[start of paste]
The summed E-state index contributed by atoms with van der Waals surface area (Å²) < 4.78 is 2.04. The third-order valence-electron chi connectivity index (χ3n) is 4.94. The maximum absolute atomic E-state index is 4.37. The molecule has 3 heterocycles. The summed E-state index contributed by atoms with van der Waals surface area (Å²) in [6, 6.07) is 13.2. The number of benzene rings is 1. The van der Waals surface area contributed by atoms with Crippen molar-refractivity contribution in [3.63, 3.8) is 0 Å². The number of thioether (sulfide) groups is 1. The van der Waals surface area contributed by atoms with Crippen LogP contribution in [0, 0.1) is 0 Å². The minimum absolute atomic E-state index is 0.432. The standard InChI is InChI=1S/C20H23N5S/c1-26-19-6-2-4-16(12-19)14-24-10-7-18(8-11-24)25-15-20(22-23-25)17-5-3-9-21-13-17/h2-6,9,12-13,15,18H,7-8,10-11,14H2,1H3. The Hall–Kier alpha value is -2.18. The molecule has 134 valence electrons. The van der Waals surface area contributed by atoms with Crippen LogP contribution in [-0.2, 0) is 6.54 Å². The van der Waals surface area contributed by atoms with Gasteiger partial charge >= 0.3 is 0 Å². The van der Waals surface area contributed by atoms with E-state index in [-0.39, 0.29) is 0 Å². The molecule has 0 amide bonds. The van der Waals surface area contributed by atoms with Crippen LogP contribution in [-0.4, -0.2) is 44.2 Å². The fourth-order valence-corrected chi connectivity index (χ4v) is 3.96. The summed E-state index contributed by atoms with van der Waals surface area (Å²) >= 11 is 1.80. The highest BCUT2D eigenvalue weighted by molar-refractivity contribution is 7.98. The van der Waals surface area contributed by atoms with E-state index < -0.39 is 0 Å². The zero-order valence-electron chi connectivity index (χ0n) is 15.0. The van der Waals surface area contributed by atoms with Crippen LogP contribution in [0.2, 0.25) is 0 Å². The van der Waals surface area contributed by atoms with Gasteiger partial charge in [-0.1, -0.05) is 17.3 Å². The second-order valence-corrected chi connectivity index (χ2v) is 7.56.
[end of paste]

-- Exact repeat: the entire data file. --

The summed E-state index contributed by atoms with van der Waals surface area (Å²) < 4.78 is 2.04. The third-order valence-electron chi connectivity index (χ3n) is 4.94. The maximum absolute atomic E-state index is 4.37. The molecule has 3 heterocycles. The summed E-state index contributed by atoms with van der Waals surface area (Å²) in [6, 6.07) is 13.2. The number of benzene rings is 1. The van der Waals surface area contributed by atoms with Crippen molar-refractivity contribution in [3.63, 3.8) is 0 Å². The number of thioether (sulfide) groups is 1. The van der Waals surface area contributed by atoms with Crippen LogP contribution in [0, 0.1) is 0 Å². The minimum absolute atomic E-state index is 0.432. The standard InChI is InChI=1S/C20H23N5S/c1-26-19-6-2-4-16(12-19)14-24-10-7-18(8-11-24)25-15-20(22-23-25)17-5-3-9-21-13-17/h2-6,9,12-13,15,18H,7-8,10-11,14H2,1H3. The Hall–Kier alpha value is -2.18. The molecule has 134 valence electrons. The van der Waals surface area contributed by atoms with Crippen LogP contribution in [-0.2, 0) is 6.54 Å². The van der Waals surface area contributed by atoms with Gasteiger partial charge >= 0.3 is 0 Å². The van der Waals surface area contributed by atoms with E-state index in [-0.39, 0.29) is 0 Å². The molecule has 0 amide bonds. The van der Waals surface area contributed by atoms with Crippen LogP contribution in [-0.4, -0.2) is 44.2 Å². The fourth-order valence-corrected chi connectivity index (χ4v) is 3.96. The summed E-state index contributed by atoms with van der Waals surface area (Å²) >= 11 is 1.80. The highest BCUT2D eigenvalue weighted by molar-refractivity contribution is 7.98. The van der Waals surface area contributed by atoms with E-state index < -0.39 is 0 Å². The zero-order valence-electron chi connectivity index (χ0n) is 15.0. The van der Waals surface area contributed by atoms with Crippen LogP contribution in [0.2, 0.25) is 0 Å². The van der Waals surface area contributed by atoms with Gasteiger partial charge in [-0.1, -0.05) is 17.3 Å². The second-order valence-corrected chi connectivity index (χ2v) is 7.56.